Global Visible True-Color Imagery

February 14th, 2020 |

True-Color visible imagery from 9 February 2020 (Click to enlarge)

Prediction: This is the most beautiful satellite image you will see today. The above imagery, from the talented Rick Kohrs at the Space Science and Engineering Center, knits (seemingly seamlessly) together vertical local-noon swaths of multispectral visible/near-infrared Geostationary imagery, all using McIDAS-X. At some point in the near future, daily imagery will be created, and then an annual movie. (Click here for an image from 21 March 2019, or from 21 September 2019).

In each image, the sub-point of a satellite used to create the image is evident in the Sun Glint (at 140.2ºE for Himawari-8, or 137.2ºW and 75.2ºW for GOES-17 and GOES-16, respectively). Values at the eastern and western edges do not match up because they are offset by 1 day. A break-point has to be inserted, so why not at the edge?

Mesoscale Convective System in Argentina

February 14th, 2020 |

GOES-16

GOES-16 “Clean” Infrared Window (10.35 µm) images [click to play animation | MP4]

GOES-16 (GOES-East) “Clean” Infrared Window (10.35 µm) images (above) showed a large Mesoscale Convective System (MCS) west of Resistencia (station identifier SARE) in far northern Argentina on 14 February 2020 — this MCS developed southeast of an area of low pressure that was situated well north of a slow-moving cold front (surface analyses). The coldest GOES-16 cloud-top infrared brightness temperature was -94.1ºC on the 0750 UTC image.

VIIRS Infrared Window (11.45 µm) images from NOAA-20 (at 0452 UTC) and Suomi NPP (at 0541 UTC) as viewed using RealEarth (below) revealed intricate patterns of cloud-top waves and radial banding.

VIIRS Infrared Window (11.45 µm) images from NOAA-20 (at 0452 UTC) and Suomi NPP (at 0541 UTC) [click to enlarge]

VIIRS Infrared Window (11.45 µm) images from NOAA-20 (at 0452 UTC) and Suomi NPP (at 0541 UTC) [click to enlarge]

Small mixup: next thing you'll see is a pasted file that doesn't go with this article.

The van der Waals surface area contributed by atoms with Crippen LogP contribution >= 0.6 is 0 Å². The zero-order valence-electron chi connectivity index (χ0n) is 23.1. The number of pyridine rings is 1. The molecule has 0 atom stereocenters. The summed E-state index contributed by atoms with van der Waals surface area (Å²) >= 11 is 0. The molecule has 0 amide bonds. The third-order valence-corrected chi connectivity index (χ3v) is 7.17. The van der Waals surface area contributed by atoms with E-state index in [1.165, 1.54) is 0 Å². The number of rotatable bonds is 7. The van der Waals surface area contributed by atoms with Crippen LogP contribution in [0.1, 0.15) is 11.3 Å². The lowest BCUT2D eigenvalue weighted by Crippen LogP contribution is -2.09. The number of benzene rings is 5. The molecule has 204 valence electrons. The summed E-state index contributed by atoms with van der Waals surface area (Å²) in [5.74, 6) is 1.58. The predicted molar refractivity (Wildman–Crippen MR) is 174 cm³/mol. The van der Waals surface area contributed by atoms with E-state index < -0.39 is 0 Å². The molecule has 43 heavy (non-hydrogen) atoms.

Plots of available NOAA-20 NUCAPS sounding points are shown below. NUCAPS profiles immediately north and south of the MCS revealed a very moist and unstable atmosphere, with Total Precipitable Water values around 2.4 inches and Most Unstable air parcel Convective Available Potential Energy (CAPE) values of 4500-5200 J/kg. The red NUCAPS profile dots indicate points where both the infrared and microwave retrievals failed — these are located within the core of the MCS.

Plots of available NUCAPS sounding points at 0341 UTC [click to enlarge]

Plots of available NOAA-20 NUCAPS sounding points [click to enlarge]

NUCAPS profile north of the MCS [click to enlarge]

NOAA-20 NUCAPS profile just north of the MCS [click to enlarge]

NUCAPS profile south of the MCS [click to enlarge]

NOAA-20 NUCAPS profile just south of the MCS [click to enlarge]


Plots of rawinsonde data from Córdoba, Argentina (below) — located not far southwest of the MCS — indicated a tropopause temperature of -74.7ºC at an altitude of 16.4 km on 14 February at 12 UTC.

Plots of rawinsonde data from Córdoba, Argentina [click to enlarge]

Plots of rawinsonde data from Córdoba, Argentina [click to enlarge]